- Both the LBMA Gold Price AM in US dollars (USD) and the Shanghai Gold Benchmark Price PM (SHAUPM) in renminbi (RMB) witnessed slight declines during the first month of 20211
- China’s economy continued to show signs of stabilisation in January
- Local investor interests in Au(T+D) and gold ETFs diminished:
– Au(T+D) trading volumes were 11% lower m-o-m and 30% lower y-o-y
– Total gold holdings under Chinese gold-backed ETFs decreased by 1.5t in the month
- Gold withdrawals from the Shanghai Gold Exchange (SGE) levelled off at 159t last month – compared to 162t in December – as gold sales remained buoyant ahead of the Chinese New Year (CNY) holiday.
- The monthly average Shanghai-London gold price spread turned positive for the first time in 11 months, averaging US$1.1/oz2
- The People’s Bank of China gold reserves remained at 1,948t at the end of January, accounting for 3.5% of its total reserves. The Chinese central bank has kept its gold reserves unchanged since September 2019.
Gold prices fell slightly in January
In general, the appreciating US dollar, strong equity markets around the globe, and rising US Treasury yields weighed on gold prices during the month. While the LBMA Gold Price AM in USD declined by 1.8%, the SHAUPM in RMB saw a relatively narrower price decrease of 0.9% in January.
China’s economy maintained stability
As the demand side of China’s economy continued to revive, the y-o-y growth in the country’s Producers Price Index (PPI) reached the highest since May 2019. Moreover, the Manufacturers Purchasing Managers Index (PMI) in China remained at a multi-year high.3 January’s negative y-o-y change in China’s Consumers Price Index (CPI) is likely to be temporary, as it was due mainly to the high-base impact: there was a spike in the CPI in January 2020 driven by a retail sales boom ahead of the 2020 Chinese New Year holiday.4
Au(T+D)’s trading volumes totalled 729t in January, the second consecutive monthly decline
Investor sentiment towards gold continued to shift, primarily due to three key factors:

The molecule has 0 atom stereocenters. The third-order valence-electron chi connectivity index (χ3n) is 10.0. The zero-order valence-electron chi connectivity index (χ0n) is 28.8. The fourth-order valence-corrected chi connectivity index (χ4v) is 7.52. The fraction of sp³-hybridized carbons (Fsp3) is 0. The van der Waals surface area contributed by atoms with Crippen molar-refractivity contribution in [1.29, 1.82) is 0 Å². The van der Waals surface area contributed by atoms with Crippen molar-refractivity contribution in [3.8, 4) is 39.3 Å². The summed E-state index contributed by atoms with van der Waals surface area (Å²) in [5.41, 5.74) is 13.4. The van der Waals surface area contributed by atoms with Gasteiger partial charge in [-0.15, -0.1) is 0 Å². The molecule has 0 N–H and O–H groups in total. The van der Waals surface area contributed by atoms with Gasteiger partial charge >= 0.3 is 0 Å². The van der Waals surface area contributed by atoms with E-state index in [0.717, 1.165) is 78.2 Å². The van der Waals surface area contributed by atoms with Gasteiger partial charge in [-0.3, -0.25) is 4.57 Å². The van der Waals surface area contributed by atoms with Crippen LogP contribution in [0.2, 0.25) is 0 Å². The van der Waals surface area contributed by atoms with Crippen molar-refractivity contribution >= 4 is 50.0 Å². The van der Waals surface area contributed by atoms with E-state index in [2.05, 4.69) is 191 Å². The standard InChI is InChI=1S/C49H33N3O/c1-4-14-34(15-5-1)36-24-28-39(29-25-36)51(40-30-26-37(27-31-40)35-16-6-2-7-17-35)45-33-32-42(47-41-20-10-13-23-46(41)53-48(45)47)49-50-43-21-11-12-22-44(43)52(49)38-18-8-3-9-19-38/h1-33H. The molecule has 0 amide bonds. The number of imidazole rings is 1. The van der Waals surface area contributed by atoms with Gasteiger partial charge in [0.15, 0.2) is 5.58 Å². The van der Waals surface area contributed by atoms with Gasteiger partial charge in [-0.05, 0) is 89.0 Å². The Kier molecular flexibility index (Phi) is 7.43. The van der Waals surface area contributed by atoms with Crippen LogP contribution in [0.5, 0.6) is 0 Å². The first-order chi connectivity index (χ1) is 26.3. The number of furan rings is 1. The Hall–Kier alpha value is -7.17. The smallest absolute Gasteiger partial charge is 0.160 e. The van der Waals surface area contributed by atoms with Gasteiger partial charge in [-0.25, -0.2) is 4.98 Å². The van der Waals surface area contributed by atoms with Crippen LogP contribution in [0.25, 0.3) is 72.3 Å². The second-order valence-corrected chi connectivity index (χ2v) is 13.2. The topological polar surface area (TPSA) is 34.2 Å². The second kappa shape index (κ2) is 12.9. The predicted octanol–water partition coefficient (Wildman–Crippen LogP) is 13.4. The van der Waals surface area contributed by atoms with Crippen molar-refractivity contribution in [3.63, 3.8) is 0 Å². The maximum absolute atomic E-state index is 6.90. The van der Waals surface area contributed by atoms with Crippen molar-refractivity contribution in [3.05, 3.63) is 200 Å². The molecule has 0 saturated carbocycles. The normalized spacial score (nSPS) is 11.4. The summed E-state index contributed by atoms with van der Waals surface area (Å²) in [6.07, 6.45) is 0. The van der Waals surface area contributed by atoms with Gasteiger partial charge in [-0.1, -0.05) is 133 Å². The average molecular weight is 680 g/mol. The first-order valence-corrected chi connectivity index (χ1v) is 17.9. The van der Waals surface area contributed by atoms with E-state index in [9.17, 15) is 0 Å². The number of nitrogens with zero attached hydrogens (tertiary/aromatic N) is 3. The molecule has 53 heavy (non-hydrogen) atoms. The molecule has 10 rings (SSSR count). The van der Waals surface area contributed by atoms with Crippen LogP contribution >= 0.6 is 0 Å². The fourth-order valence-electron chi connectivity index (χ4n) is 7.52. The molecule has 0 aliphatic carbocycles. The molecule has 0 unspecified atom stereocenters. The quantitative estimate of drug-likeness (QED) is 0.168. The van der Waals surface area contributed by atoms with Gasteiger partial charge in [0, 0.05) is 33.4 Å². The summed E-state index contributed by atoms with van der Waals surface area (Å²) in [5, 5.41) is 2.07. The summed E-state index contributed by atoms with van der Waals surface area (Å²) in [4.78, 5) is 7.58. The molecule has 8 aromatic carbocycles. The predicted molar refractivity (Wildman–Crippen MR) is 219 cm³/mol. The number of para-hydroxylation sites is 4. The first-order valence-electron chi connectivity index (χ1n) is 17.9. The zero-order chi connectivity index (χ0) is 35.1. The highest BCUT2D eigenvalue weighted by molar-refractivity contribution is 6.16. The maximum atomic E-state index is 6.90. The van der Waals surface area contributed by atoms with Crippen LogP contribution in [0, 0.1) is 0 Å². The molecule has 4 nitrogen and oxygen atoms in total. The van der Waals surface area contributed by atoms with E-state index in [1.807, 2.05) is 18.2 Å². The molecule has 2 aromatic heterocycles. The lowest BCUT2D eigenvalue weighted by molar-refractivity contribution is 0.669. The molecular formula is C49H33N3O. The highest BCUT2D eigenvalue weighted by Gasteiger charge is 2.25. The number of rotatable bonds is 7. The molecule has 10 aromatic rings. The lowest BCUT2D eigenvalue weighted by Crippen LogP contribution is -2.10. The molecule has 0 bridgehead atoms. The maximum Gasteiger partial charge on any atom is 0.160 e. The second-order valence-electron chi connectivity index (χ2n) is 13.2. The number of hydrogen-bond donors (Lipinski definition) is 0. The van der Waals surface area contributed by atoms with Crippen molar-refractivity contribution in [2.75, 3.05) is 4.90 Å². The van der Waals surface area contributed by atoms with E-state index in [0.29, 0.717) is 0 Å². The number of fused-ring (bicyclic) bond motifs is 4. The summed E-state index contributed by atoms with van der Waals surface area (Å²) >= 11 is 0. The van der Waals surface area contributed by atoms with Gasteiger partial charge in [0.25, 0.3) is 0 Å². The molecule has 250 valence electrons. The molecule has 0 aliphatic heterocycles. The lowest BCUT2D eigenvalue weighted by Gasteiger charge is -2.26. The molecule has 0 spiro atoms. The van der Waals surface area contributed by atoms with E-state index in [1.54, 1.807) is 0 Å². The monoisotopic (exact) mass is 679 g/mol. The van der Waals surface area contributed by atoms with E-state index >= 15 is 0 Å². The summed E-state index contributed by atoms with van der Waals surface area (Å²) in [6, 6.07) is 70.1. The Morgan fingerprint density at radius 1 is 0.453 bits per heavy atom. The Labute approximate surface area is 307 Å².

- the bullish momentum in the gold price stalled last month
- the strong equity market continued to headline local news: the CSI300 index witnessed its fifth consecutive monthly rise
- volatility in the local gold price fell further; a lower gold price volatility often means less short-term profit opportunities.
Chinese gold ETF total holdings stood at 60.6t at the end of January, following a 1.5t net outflow during the month
As previously mentioned, the strong equity market, a softer gold price and the continuing economic revival in China have persuaded local investors to increase their risk appetite and reduce their allocation to gold ETFs.
China’s wholesale physical gold demand in January held close to December’s level
Chinese gold retailers continued to actively prepare for the traditional gold sales boom ahead of the CNY holiday in mid-February5 and this elevated wholesale physical gold demand from gold manufacturers through December and January. In addition, it is not uncommon for gold retailers to stock up before CNY as some manufacturers suspend production beyond the end of the holiday.
As China’s physical gold demand kept improving, the Shanghai-London gold price spread returned to positive territory for the first time since February 2020, on a monthly average basis
Our recent analysis showed that significantly weakened gold demand and relatively ample gold supply in China were the main contributors to the Shanghai-London gold price discount in 2020. A revival in Chinese gold consumption amid a recovering economy has narrowed the spread since Q3 last year. The economic improvement in China will remain a key factor throughout 2021.
1 We compare the LBMA Gold Price AM to SHAUPM because the trading windows used to determine them are closer to each other than those for the LBMA Gold Price PM. For more information about Shanghai Gold Benchmark Prices, please visit Shanghai Gold Exchange.
2 For more information about premium calculation, please visit our local gold price premium/discount page.
3 For definitions of the PPI, PMI and CPI, please click here.
4 In 2020 and 2021, the Chinese New Year’s holiday started on 24th January and 11th February.
5 The 2021 Chinese New Year holiday began on 11 February and ended on 17 February.
Article Credit: gold.org